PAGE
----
Insurers can, through careful rewriting of policy language, act as regulators in place of government, getting us to do what we should have been doing in the first place.
As to climate adaptation, Sean Hecht of UCLA, speaking to the conference by video link, described a recent attempt, supported by both libertarians and environmental groups, to discourage settlement in flood-prone locations by pricing flood insurance to actuarial risk, such that “buildings at a certain elevation would have dramatically high premiums”—too high for many people to pay. The change was embodied in a federal law, the 2012 Biggert-Waters Act, which provoked a big backlash and was largely undone by a subsequent law, the Homeowner Flood Insurance Affordability Act.
The NFIP has drawn wide criticism for creating moral hazard, by encouraging development in areas where people shouldn’t be living. (After a big flood “homeowners ask themselves, ‘Why rebuild here? Because if we do, we’ll get bailed out again,’ ” says Christopher Serkin, associate dean at Vanderbilt Law School.) According to Hecht, government has a range of options for reducing moral hazard now that Biggert-Waters has been rolled back: Buy out the riskiest properties in flood-prone areas; price premiums to risk but offer means-based subsidies, or discounts to homeowners who take measures to protect their houses from floods, such as raising them on stilts, with the adaptations financed by low-interest loans; drop the NFIP and let homeowners seek coverage in the private market, where, if it were even available, it would be far too costly for many.
Edward Richards, of Louisiana State University, in what he calls “a thought experiment,” has proposed a variation on the last of these ideas: replacing the NFIP with a product whose premiums rise substantially each year, as with life insurance policies. “You’d have a schedule of premiums that’s a multiple of sea level rise,” he says. Eventually insurance costs would reach a point where it would pay to move to higher ground, especially if the new insurance were coupled with a government buyout program for vulnerable coastal properties. And so much the better if the buyout price were to drop year by year.
Richards notes that private flood insurance still exists—for business properties, which don’t qualify for the NFIP. After Hurricane Katrina, he reports, skyrocketing insurance premiums started driving businesses out of New Orleans, hollowing out the city’s economy. As Richards has written, “Despite the city’s rebirth myth, jobs data show a continuing shift to low-wage service jobs during the Katrina recovery.… The city’s economy will continue to decline…as it awaits the next catastrophic storm.… At the very least, New Orleans should have had its footprint reduced significantly after Katrina. But social justice concerns kept this off the table. The poor have been carefully put back into the highest risk areas in the city.”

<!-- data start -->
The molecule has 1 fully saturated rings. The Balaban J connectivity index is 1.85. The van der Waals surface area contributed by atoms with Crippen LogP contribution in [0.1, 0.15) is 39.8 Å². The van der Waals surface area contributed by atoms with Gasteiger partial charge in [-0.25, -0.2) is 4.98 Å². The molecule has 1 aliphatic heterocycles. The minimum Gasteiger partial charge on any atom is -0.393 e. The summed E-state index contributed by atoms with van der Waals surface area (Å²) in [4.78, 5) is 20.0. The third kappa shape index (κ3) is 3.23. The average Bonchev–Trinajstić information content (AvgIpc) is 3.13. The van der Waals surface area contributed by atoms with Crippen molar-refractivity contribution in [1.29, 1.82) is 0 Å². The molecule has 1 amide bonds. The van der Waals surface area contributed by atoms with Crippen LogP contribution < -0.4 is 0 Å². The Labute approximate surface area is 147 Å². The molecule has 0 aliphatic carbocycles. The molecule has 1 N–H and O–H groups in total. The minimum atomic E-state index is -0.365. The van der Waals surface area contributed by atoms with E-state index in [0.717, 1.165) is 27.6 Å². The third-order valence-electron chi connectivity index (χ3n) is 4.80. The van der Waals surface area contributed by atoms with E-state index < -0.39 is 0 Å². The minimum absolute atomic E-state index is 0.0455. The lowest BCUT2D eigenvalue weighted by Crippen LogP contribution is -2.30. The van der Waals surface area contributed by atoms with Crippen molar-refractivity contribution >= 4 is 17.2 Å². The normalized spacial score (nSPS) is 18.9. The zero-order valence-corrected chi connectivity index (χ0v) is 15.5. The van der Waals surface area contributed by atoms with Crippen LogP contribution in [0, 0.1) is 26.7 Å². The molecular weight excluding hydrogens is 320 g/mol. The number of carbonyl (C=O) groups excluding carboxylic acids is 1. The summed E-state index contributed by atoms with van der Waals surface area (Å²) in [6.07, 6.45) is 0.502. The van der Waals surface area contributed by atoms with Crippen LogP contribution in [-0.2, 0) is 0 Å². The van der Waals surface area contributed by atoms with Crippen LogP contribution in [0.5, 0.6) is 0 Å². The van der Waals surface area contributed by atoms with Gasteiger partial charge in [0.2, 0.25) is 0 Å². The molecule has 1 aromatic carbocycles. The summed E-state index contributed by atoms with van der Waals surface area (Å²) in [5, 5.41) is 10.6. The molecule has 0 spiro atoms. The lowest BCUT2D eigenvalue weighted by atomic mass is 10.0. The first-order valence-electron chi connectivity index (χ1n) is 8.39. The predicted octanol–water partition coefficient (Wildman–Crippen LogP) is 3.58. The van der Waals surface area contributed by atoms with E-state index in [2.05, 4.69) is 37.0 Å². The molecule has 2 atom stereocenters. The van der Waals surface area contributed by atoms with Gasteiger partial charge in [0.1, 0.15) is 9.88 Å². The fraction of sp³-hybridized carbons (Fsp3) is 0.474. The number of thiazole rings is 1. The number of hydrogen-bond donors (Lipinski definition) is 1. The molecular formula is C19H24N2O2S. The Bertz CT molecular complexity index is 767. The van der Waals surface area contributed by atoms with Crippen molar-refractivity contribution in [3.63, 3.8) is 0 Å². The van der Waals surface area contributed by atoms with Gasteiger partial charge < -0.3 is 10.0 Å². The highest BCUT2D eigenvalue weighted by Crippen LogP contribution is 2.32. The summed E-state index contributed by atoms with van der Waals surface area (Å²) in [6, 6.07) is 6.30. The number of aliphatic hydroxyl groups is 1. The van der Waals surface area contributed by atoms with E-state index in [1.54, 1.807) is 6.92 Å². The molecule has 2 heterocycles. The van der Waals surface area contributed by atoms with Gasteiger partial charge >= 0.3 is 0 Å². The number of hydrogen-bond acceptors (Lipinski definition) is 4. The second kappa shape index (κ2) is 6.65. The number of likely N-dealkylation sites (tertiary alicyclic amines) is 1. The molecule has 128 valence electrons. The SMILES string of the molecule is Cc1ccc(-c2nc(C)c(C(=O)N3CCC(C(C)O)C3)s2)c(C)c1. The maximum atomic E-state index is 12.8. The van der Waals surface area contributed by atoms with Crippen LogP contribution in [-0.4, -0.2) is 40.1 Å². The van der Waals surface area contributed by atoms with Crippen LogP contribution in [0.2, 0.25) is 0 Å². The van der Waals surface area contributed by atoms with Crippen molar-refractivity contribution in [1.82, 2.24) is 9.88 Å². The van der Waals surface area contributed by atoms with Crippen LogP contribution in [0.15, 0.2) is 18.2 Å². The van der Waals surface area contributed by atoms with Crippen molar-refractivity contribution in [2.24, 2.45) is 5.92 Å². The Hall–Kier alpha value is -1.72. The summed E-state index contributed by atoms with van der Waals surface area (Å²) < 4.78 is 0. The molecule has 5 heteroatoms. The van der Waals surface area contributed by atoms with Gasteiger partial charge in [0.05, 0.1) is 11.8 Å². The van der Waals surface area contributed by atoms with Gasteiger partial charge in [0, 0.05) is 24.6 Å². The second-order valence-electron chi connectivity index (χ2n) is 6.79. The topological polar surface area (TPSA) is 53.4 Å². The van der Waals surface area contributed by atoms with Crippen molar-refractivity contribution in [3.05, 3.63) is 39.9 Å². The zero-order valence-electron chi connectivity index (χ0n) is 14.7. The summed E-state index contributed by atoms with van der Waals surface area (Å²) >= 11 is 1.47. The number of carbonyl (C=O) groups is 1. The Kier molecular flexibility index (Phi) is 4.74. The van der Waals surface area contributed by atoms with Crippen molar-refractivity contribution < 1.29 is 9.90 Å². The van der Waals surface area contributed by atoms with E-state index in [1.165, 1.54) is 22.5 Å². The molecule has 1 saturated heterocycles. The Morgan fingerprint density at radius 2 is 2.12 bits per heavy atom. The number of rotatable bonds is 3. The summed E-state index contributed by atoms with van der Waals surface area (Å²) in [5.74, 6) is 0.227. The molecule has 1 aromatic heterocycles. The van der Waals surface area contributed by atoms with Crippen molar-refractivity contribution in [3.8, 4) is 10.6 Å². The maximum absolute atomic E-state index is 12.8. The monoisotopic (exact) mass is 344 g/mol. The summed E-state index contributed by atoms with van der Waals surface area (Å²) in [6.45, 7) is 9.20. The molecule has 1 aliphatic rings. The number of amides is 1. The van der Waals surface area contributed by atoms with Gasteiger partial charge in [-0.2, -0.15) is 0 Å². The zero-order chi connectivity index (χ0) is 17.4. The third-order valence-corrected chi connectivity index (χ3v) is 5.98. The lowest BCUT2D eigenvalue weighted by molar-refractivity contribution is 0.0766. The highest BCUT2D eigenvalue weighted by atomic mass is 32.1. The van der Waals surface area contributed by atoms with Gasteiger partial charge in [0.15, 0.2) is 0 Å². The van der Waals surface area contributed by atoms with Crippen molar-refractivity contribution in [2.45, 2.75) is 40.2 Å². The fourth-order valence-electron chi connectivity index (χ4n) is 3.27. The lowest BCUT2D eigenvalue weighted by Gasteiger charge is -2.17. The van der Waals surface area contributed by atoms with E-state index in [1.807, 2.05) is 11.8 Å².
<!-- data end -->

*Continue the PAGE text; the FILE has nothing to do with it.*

New Orleans, like other low-lying regions, faces a grim choice, he says: either an orderly evacuation or mass flight from a future storm that may be even more violent than Katrina. “Property rights evolved in a steady state world,” Richard says. “Until we internalize that land is going away, we’re not going to make any policy progress.”
In addition to serving as an unacknowledged regulator, insurance can also create the conditions for needed government regulation, says Vanderbilt’s Serkin. They can do it, Serkin argues, by stiffening the spine of local government.
An article by Serkin examines the effects of municipal insurance policies that fail, as virtually all of them do, to cover liability for “regulatory takings”—that is, reducing the value of a property by enacting regulations that restrict its use. The lack of coverage, Serkin contends, makes governments of smaller towns and cities, which already shy away from risk, very hesitant to regulate developers, no matter how inappropriate the proposed development—in planning, economic, and environmental terms. In Serkin’s view, big cities, and not small ones, are making innovative land use policy, partly because larger cities are more likely to self-insure and not have to worry about gaps in their insurance coverage. Serkin expressed the hope that his article might alert private insurers to the need of smaller towns and cities to be insured against regulatory takings lawsuits, and that a few insurers might even jump into the market, thus seizing “a real opportunity” while strengthening the hand of local government. Failing that, he says, government should once again step in, with states providing coverage to municipalities as “a kind of subsidy for local land use and environmental regulations.”
For all their ideas, predictions, and solutions, the experts convened at BC Law acknowledged that there is one huge obstacle to action. Panel commentator Cynthia McHale, director of the insurance program at Ceres, a nonprofit advocating sustainability leadership on behalf of institutional investors, lamented what’s been called “the tragedy of the horizon”—the widespread human tendency to think short term, ignoring problems such as climate change whose worst harms will be suffered by future generations.
“We have a way to deal with intergenerational cost,” suggested Serkin,” and that’s debt.” Why, he asked, aren’t we incurring debt right now to invest in the infrastructure needed to reduce and adapt to climate change?
“The same reason we don’t invest in roads and bridges,” Edward Richards shot back.
“So it’s politics, not policy.”
“Right. That’s how we got in this trouble in the first place.”
David Reich is the author of a novel, The Antiracism Trainings. His personal essay on violent crime in Mexico appears in the December 2015 issue of the literary journal Gargoyle.